the same damages if he wins at trial.

Dealership loses suit
over contract for service
workers' uniforms
A dealership's service manager had the authority to sign a binding contract for uniform
services, the Ohio Court of Appeals ruled. The
court upheld a $21,394 award against Findlay
Chrysler-Dodge-Jeep-Ram won by Cintas
Corp., which supplies custom uniforms to
businesses.
The court said the service manager, Justin
Lobdell, told a Cintas sales representative that
the dealership had a contract with another
company for towels, mats and rugs, but want-

ed a new style of uniform from Cintas. Lobdell
signed a five-year contract and ordered "specialized Mopar shirts" for employees.
The dealership canceled the agreement after the other company threatened to sue, the
decision said. Cintas successfully sued for
breach of contract in the Hancock County
Court of Common Pleas.
The appeals court rejected the dealership's
argument that Lobdell had no authority to
sign contracts, because he signed warranty
claims and contracts related to "day-to-day
operations, such as the purchase of oil."
Cintas lawyer Michael Clawson says the
damages were a "pre-agreed amount which
essentially compensates Cintas for its losses."
The case has lessons for dealers, says lawyer
Ian Weber, who represents the dealership.
"Have your attorney review any and all contracts signed by the dealership," Weber says. "Also, be very cautious about having your employees sign contracts that could bind the business."

EEOC says Mazda store
discriminated against
deaf detailer applicant
The U.S. Equal Employment Opportunity
Commission is suing a Hawaii dealership over
alleged discrimination in rejecting a deaf applicant for an entry-level position as a detailer.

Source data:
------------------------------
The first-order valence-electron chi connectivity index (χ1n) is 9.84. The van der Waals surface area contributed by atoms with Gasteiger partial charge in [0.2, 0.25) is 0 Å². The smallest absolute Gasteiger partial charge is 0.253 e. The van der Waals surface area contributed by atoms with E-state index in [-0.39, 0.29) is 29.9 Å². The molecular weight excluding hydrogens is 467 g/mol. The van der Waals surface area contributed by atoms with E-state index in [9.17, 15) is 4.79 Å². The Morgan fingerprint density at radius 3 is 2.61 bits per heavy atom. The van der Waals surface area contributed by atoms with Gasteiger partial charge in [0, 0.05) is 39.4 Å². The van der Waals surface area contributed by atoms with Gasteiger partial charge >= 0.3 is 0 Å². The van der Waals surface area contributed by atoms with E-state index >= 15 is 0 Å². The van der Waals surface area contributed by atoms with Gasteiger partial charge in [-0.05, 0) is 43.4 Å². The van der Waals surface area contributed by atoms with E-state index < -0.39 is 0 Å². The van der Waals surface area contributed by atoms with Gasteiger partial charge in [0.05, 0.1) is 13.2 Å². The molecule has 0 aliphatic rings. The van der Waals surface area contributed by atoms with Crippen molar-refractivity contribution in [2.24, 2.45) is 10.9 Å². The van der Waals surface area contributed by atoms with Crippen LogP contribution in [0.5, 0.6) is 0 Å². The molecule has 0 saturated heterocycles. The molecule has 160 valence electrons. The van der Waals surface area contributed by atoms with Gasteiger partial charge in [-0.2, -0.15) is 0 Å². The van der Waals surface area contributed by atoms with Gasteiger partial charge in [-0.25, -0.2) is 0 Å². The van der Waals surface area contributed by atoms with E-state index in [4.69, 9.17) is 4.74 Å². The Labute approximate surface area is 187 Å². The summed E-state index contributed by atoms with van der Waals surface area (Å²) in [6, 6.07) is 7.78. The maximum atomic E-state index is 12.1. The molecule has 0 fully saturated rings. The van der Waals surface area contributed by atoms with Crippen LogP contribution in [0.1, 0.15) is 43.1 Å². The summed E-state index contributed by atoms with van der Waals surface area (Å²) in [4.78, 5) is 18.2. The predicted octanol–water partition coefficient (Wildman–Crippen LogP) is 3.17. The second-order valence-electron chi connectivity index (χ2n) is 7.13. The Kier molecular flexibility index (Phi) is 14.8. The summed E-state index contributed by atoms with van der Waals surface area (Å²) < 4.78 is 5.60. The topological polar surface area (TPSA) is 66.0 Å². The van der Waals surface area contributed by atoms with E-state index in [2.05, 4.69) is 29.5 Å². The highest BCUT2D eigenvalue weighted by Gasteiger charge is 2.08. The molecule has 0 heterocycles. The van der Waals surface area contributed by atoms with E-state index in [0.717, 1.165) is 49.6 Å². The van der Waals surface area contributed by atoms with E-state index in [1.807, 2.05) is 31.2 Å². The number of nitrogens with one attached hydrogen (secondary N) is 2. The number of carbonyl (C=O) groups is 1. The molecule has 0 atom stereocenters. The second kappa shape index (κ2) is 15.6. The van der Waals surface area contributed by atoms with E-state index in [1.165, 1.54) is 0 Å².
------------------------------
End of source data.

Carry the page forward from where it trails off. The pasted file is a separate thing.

The government's suit, under the Americans
with Disabilities Act, accuses Cutter Mazda of
Honolulu of discrimination based on Ryan Vicari's "actual disability" and "perceived disability." It seeks lost pay, compensation for
emotional pain, and punitive damages on behalf of Vicari, who is deaf but reads lips.
The suit says Vicari's grandmother accompanied him to an interview as his interpreter,
but Cutter Mazda's "interviewing manager
immediately stated they could not hire him
because he was deaf and abruptly ended the
interview."
In earlier litigation, the store denied discrimination and said it had no detailer positions available when Vicari applied. The store
said it considered him for an opening for a
service lot attendant, but he was unqualified
because the job "requires constant communication with other employees via two-way radio."
The EEOC said it tried to resolve the dispute
informally before suing. The dealership's attorney did not respond to a request for comment.
---- Eric Freedman
foj@autonews.com



Table of Contents for the Digital Edition of Fixed Ops Journal - April 2018

Contents
Fixed Ops Journal - April 2018 - Intro
Fixed Ops Journal - April 2018 - F1
Fixed Ops Journal - April 2018 - F2
Fixed Ops Journal - April 2018 - Contents
Fixed Ops Journal - April 2018 - F4
Fixed Ops Journal - April 2018 - F5
Fixed Ops Journal - April 2018 - F6
Fixed Ops Journal - April 2018 - F7
Fixed Ops Journal - April 2018 - F8
Fixed Ops Journal - April 2018 - F9
Fixed Ops Journal - April 2018 - F10
Fixed Ops Journal - April 2018 - F11
Fixed Ops Journal - April 2018 - F12
Fixed Ops Journal - April 2018 - F13
Fixed Ops Journal - April 2018 - F14
Fixed Ops Journal - April 2018 - F15
Fixed Ops Journal - April 2018 - F16
Fixed Ops Journal - April 2018 - F17
Fixed Ops Journal - April 2018 - F18
Fixed Ops Journal - April 2018 - F19
Fixed Ops Journal - April 2018 - F20
Fixed Ops Journal - April 2018 - F21
Fixed Ops Journal - April 2018 - F22
Fixed Ops Journal - April 2018 - F23
Fixed Ops Journal - April 2018 - F24
Fixed Ops Journal - April 2018 - F25
Fixed Ops Journal - April 2018 - F26